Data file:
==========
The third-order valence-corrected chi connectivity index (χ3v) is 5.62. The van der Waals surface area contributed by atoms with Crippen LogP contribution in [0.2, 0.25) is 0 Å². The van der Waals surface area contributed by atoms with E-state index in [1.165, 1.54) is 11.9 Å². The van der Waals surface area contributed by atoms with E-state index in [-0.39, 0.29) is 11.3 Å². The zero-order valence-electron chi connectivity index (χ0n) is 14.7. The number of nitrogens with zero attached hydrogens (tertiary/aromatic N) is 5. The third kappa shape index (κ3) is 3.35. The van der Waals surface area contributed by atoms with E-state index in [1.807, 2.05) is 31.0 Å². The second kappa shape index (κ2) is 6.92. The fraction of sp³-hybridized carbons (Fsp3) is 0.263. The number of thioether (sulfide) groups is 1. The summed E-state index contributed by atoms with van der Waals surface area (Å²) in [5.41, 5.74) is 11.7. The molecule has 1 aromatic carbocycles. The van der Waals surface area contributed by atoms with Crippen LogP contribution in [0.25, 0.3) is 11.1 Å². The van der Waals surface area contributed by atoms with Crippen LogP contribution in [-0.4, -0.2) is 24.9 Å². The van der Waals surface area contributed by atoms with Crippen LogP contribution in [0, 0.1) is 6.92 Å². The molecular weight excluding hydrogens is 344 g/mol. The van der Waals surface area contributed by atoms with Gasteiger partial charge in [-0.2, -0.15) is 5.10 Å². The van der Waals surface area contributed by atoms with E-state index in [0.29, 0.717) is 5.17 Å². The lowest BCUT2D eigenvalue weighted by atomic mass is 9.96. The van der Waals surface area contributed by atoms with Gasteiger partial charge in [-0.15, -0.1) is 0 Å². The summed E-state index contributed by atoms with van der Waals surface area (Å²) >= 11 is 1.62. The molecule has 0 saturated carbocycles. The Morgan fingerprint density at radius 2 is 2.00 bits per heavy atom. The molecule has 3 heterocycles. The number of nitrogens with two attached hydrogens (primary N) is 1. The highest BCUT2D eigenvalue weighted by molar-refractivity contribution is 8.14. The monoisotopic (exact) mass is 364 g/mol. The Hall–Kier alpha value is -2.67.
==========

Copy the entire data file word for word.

The third-order valence-corrected chi connectivity index (χ3v) is 5.62. The van der Waals surface area contributed by atoms with Crippen LogP contribution in [0.2, 0.25) is 0 Å². The van der Waals surface area contributed by atoms with E-state index in [1.165, 1.54) is 11.9 Å². The van der Waals surface area contributed by atoms with E-state index in [-0.39, 0.29) is 11.3 Å². The zero-order valence-electron chi connectivity index (χ0n) is 14.7. The number of nitrogens with zero attached hydrogens (tertiary/aromatic N) is 5. The third kappa shape index (κ3) is 3.35. The van der Waals surface area contributed by atoms with E-state index in [1.807, 2.05) is 31.0 Å². The second kappa shape index (κ2) is 6.92. The fraction of sp³-hybridized carbons (Fsp3) is 0.263. The number of thioether (sulfide) groups is 1. The summed E-state index contributed by atoms with van der Waals surface area (Å²) in [5.41, 5.74) is 11.7. The molecule has 1 aromatic carbocycles. The van der Waals surface area contributed by atoms with Crippen LogP contribution in [0.25, 0.3) is 11.1 Å². The van der Waals surface area contributed by atoms with Crippen LogP contribution in [-0.4, -0.2) is 24.9 Å². The van der Waals surface area contributed by atoms with Crippen LogP contribution in [0, 0.1) is 6.92 Å². The molecular weight excluding hydrogens is 344 g/mol. The van der Waals surface area contributed by atoms with Gasteiger partial charge in [-0.2, -0.15) is 5.10 Å². The van der Waals surface area contributed by atoms with E-state index in [0.29, 0.717) is 5.17 Å². The lowest BCUT2D eigenvalue weighted by atomic mass is 9.96. The van der Waals surface area contributed by atoms with Gasteiger partial charge in [-0.15, -0.1) is 0 Å². The summed E-state index contributed by atoms with van der Waals surface area (Å²) >= 11 is 1.62. The molecule has 0 saturated carbocycles. The Morgan fingerprint density at radius 2 is 2.00 bits per heavy atom. The molecule has 3 heterocycles. The number of nitrogens with two attached hydrogens (primary N) is 1. The highest BCUT2D eigenvalue weighted by molar-refractivity contribution is 8.14. The monoisotopic (exact) mass is 364 g/mol. The Hall–Kier alpha value is -2.67.